Method separates cotton and polyester for recycling

Above, depolymerized plastic from the polyester fabric. (Credit: U. Copenhagen)

Chemists have developed a new method for recycling polyester.

A staggering 60 million tons of polyester are produced annually, for things like clothes, couches, and curtains. That polyester production takes a toll on the climate and  environment, as only 15% of it gets recycled. The rest ends up in landfills or incinerated, which results in more carbon emissions.

“The textile industry urgently requires a better solution to handle blended fabrics like polyester/cotton. Currently, there are very few practical methods capable of recycling both cotton and plastic—it’s typically an either-or scenario,” explains postdoctoral researcher Yang Yang of the Jiwoong Lee group at the University of Copenhagen’s chemistry department.

“However, with our newly discovered technique, we can depolymerize polyester into its monomers while simultaneously recovering cotton on a scale of hundreds of grams, using an incredibly straightforward and environmentally friendly approach. This traceless catalytic methodology could be the game-changer.”

Yang is lead author of a paper on the method in the journal ACS Sustainable Chemistry & Engineering.

The new recycling method based on hartshorn salt (ammonium bicarbonate) works on PET plastic alone, as well as on PET and cotton blended materials.

“If we throw dirty plastic waste in a container, we still get good quality cotton and plastic monomer out of it. This can even be a plastic bottle with juice residue still in it. We just put it in and begin the reaction. It still works,” says Shriaya Sharma, a doctoral student of the Jiwoong Lee group and a coauthor of the study.

“For example, we can take a polyester dress, cut it up into small pieces and place it in a container. Then, add a bit of mild solvent, and thereafter hartshorn salt, which many people know as a leavening agent in baked goods. We then heat it all up to 160 degrees Celsius and leave it for 24 hours. The result is a liquid in which the plastic and cotton fibers settle into distinct layers. It’s a simple and cost-effective process,” says Sharma.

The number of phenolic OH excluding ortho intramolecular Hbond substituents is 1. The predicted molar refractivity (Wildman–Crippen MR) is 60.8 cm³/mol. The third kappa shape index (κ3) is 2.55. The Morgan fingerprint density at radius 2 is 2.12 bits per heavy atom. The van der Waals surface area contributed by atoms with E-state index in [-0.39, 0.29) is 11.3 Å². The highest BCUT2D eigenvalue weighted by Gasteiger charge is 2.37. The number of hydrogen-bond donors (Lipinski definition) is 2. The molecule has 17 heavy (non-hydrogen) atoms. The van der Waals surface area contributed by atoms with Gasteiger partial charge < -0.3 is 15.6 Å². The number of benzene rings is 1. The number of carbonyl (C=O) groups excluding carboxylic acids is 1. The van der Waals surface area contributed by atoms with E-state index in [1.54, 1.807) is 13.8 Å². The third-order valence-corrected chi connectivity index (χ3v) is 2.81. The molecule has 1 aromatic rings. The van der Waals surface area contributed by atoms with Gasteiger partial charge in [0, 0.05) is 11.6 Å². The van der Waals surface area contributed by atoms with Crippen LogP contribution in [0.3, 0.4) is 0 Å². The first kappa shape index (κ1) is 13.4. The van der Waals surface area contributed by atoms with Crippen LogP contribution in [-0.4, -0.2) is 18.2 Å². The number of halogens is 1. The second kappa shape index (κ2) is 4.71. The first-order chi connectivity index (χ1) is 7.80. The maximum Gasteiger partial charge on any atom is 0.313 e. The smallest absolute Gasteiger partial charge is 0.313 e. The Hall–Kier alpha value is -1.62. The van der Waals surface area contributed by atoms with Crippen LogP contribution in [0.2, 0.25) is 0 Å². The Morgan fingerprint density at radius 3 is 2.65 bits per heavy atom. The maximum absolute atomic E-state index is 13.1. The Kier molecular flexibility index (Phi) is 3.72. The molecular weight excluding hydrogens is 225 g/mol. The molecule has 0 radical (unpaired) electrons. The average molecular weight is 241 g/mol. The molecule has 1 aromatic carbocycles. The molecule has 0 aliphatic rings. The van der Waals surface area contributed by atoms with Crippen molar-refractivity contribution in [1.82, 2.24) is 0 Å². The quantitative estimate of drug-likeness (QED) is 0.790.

In the process, the hartshorn salt, also called ammonium bicarbonate, is broken down into ammonia, CO2, and water. The combination of ammonia and CO2 acts as a catalyst, triggering a selective depolymerization reaction that breaks down the polyester while preserving the cotton fibers.

Although ammonia is toxic in isolation, when combined with CO2, it becomes both environmentally friendly and safe for use. Due to the mild nature of the chemicals involved, the cotton fibers remain intact and in excellent condition.

Previously, the same research group demonstrated that CO2 could serve as a catalyst for breaking down nylon, among other things, without leaving any trace. This discovery inspired them to explore the use of hartshorn salt. Nevertheless, the researchers were pleasantly surprised when their simple recipe yielded successful results.

“At first, we were excited to see it work so well on the PET bottles alone. Then, when we discovered that it worked on polyester fabric as well, we were just ecstatic. It was indescribable. That it was so simple to perform was nearly too good to be true,” says Carlo Di Bernardo, doctoral student and study coauthor.

While the method has only been tested at the laboratory level thus far, the researchers point to its scalability and are now in contact with companies to test the method on an industrial scale.

“We’re hoping to commercialize this technology that harbors such great potential. Keeping this knowledge behind the walls of the university would be a huge waste,” says Yang.

Source: University of Copenhagen